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Couple of things...

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I flew United's Capital One flight this weekend Washington KIAD to Beijing ZBAA. Incidentally about two hours after takeoff I was watching the news and was amazed to see CNN broadcasting that the real Capital One flight was returning to KIAD after losing an engine. It all ended well though.The real flight 897 departs KIAD at 12:23 and arrives ZBAA @ 13:55. I departed KIAD on time @ 12:23 and arrived at the gate in Beijing @ 13:45. Once again I am pretty impressed with the PMDG 744. Now I have a question, under what conditions would a pilot select to use a faster landing speed with the queen, ie. flaps 25 instead of 30? Does a faster approach speed give better handling in a crosswind?thanks Richard

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It really depends on the airline. Usually if you're light enough, there are no tailwinds, and you have good visibility, you could use flaps 25. I know certain airlines like British Airways use Flaps 30 as a requirement for safety. Qantas used to prefer Flap 25 and also Idle Reverse to extend the life of the breaks and reduce the stress on the flaps. I don't know if they still do. I prefer Flap 25 as I find it easier to control the aircraft on final. Controlling the speed is easier with Flap 30 though.Nice job on the flight. I noticed it's pretty difficult to come in behind schedule. Once I flew from EGLL and landed in WSSS a bit over half an hour early. Since I like Long Haul routes (don't ask me why), I think I'll give this one a go when I have time.Ryan GamurotLucky to live Hawai'ihttp://www.virtualpilots.org/signatures/vpa296.png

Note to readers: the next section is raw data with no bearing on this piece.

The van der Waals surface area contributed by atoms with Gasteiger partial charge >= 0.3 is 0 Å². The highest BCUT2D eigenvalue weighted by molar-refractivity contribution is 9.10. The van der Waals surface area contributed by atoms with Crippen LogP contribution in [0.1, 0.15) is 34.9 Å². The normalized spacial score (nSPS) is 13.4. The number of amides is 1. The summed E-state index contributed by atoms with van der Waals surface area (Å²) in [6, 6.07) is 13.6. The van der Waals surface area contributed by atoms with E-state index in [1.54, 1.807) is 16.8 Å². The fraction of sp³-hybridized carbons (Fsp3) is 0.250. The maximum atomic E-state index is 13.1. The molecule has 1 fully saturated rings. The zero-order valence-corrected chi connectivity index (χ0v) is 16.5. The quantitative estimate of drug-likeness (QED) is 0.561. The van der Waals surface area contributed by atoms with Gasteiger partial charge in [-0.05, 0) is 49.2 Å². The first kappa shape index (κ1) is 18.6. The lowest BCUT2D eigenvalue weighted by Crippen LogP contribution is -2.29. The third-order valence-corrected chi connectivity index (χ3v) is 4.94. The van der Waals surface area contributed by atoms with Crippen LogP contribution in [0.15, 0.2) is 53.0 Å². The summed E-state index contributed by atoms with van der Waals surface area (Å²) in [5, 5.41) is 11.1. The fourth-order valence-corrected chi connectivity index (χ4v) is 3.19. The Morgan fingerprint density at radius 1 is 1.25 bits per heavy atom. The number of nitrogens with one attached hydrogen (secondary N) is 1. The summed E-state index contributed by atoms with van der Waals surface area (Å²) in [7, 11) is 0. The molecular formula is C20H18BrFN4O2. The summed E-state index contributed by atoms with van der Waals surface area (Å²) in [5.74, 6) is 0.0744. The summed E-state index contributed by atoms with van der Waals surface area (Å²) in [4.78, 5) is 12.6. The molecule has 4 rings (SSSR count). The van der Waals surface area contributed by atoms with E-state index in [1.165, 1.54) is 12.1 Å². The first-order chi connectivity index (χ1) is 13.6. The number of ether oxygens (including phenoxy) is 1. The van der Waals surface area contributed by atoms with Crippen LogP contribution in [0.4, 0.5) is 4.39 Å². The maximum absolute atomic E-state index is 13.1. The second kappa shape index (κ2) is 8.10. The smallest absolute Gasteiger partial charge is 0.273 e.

Ryan Gamurot

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I don't believe it depends on crosswind, a nice steady crosswind is quite easy to fly on final. There are considerations given to gusts, but it has to do with maintaining safe margins.I do believe less flaps would be warranted if landing weight is light, which lowers the Vref. All things considered, it is a comprimise between landing slow (to use less runway and less wear on gear) and less flap (less fuel and easier to transition to go around). These considerations are fairly universal to all types of aircraft. There might be Queen-specific issues, but I'm not aware of them (yet).

Dan Downs KCRP

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"Qantas used to prefer Flap 25 and also Idle Reverse to extend the life of the brakes and reduce the stress on the flaps."It was proved that carbon brakes lasted longer if they were heated up above a certain temperature. However, I'm not 100% sure that flaps 25 and idle reverse was chosen because of this. There are a number of reasons for Flap25/Idle reverse: Flaps 25 generates less noise pollution and less fuel usage. Idle reverse was also used for noise reduction and to reduce wear on the engine reverser mechanisms. Note: The airline's manuals, AFAIK, always contained a statement that full reverse could be used when deemed necessary.Qantas changed to flaps 30 for most landings after the Bangkok accident, but I think it was a knee-jerk reaction however. There were a number of important factors involved in the accident, including CRM (crew resource management) issues.Cheers.Q>

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